and semi-precious stones. They will
also take with them to their university
samples of kaolin, mica, asbestos, cop
per and other minerals found 'in this
section. "For many years," stated
Prof. Smith, "I have been preaching
about the valuable minerals to be
found in Western North Carolina."
On his present trip Prof. Smith has
gathered several hundred' specimens
of various minerals to show the fu
ture students of DePauw what won
derful opportunities exist in this; stat$
hi .iL'evlincrof f ?,mTJbejRitzeti s
sistant and are co-operating with them
to the fullest extent in making their
visit here a success.
; BIG SUCCESS
Mjany Towns Represented
In Franklin Golf Club's
Annual Classic Lyle and
Leach Win Flight Prizes.
The annual invitation tournament,
played on Frankln Golf Club's course
last week, was va decided success. A
number of surrounding towns and
clubs were represented, and quite a
bit of good golf and some not so
good was unleashed by the contest
ants. ' .
The tournament was played in 18
hole matches, two flights of eight
each - qualifying Below are given
the pairings and scores of the various
matches in each flight.
Flight One, - First Round
Stanley Blank defeated G. L. Hottk
1 up (19th green). V '
H. L. Leach defeated Thad Bryson,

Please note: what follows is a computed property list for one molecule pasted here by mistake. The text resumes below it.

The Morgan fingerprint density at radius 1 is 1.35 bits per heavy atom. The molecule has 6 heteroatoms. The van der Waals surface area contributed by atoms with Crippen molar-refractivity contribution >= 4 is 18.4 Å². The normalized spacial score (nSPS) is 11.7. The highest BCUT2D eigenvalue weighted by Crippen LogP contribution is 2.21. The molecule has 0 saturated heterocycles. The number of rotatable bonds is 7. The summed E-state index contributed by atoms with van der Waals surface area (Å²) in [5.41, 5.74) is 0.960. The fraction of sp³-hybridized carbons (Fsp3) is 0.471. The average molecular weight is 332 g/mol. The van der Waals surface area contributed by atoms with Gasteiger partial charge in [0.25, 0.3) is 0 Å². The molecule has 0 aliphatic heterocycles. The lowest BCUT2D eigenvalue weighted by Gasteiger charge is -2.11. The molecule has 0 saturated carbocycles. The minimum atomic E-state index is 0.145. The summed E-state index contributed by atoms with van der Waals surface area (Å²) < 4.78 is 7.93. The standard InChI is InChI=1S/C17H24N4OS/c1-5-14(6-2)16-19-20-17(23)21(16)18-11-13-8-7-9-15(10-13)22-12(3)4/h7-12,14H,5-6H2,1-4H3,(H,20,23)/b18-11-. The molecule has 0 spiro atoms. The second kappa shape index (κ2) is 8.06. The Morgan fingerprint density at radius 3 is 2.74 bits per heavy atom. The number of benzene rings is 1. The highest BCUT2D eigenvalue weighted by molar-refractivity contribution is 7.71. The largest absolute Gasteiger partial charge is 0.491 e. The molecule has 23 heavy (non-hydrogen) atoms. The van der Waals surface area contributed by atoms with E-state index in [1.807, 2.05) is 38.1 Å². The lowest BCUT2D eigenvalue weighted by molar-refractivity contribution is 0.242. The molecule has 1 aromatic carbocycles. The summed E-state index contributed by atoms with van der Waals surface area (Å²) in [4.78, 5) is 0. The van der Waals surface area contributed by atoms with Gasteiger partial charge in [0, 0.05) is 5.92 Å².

Jr., 3 and 1.
F. I. Murray defeated Dr. W. H.
Jarrell 4 and 3.
Grady Dowtin defeated Louis Wood
ward 5 and 4.
H. L. Leach defeated Stanley Black
1 up (19th green).
Grady Dowtin defeated F. I. Mur
ray 2 up.
H. L. Leach defeated Grady Dowtin
Flight Two, First Round
T. W. Angel, Jr., defeated R. S.
Jones 2 up.
S. H. Lyle, Jr., 'defeated! Fisher
Black 7 and 6.
J. S'. Porter defeated John Ran
dolph 1 up.
Air. Hall defeated Major Tcake
5 up. ". : "
- Second Round
S. II. Lyle, Jr., defeated T. W.
Angel, Jr., 2 and 1.
J. S. Porter defeated Mr. Hall 3
S. H. Lyle, Jr., defeated J.( S.
Porter. 2 and 1.
Grand Final Match
The grand final match of 18 holes,
played Sunday afternoon between the
winners of the two flights, was won
by S. H. Lyle, Jr., who defeated H:
L. Leach 6 and 5. .
Handsomev prizes were given for
the low medal score in the qualifying
rounds and to the winners of the two
flights. H. L. Leach shot the low
medal in qualification, turning in a
score of 80 for the eighteen holes.
The flight prizes were won by H. L,
Leach and S. H. Lyle, Jr.
ON AUGUST 30
Dairymen of County Will
Get Together to Discuss
Their Problems State
Officials to be Present.
August 30th' is destined to be a
great day for the dairymen of the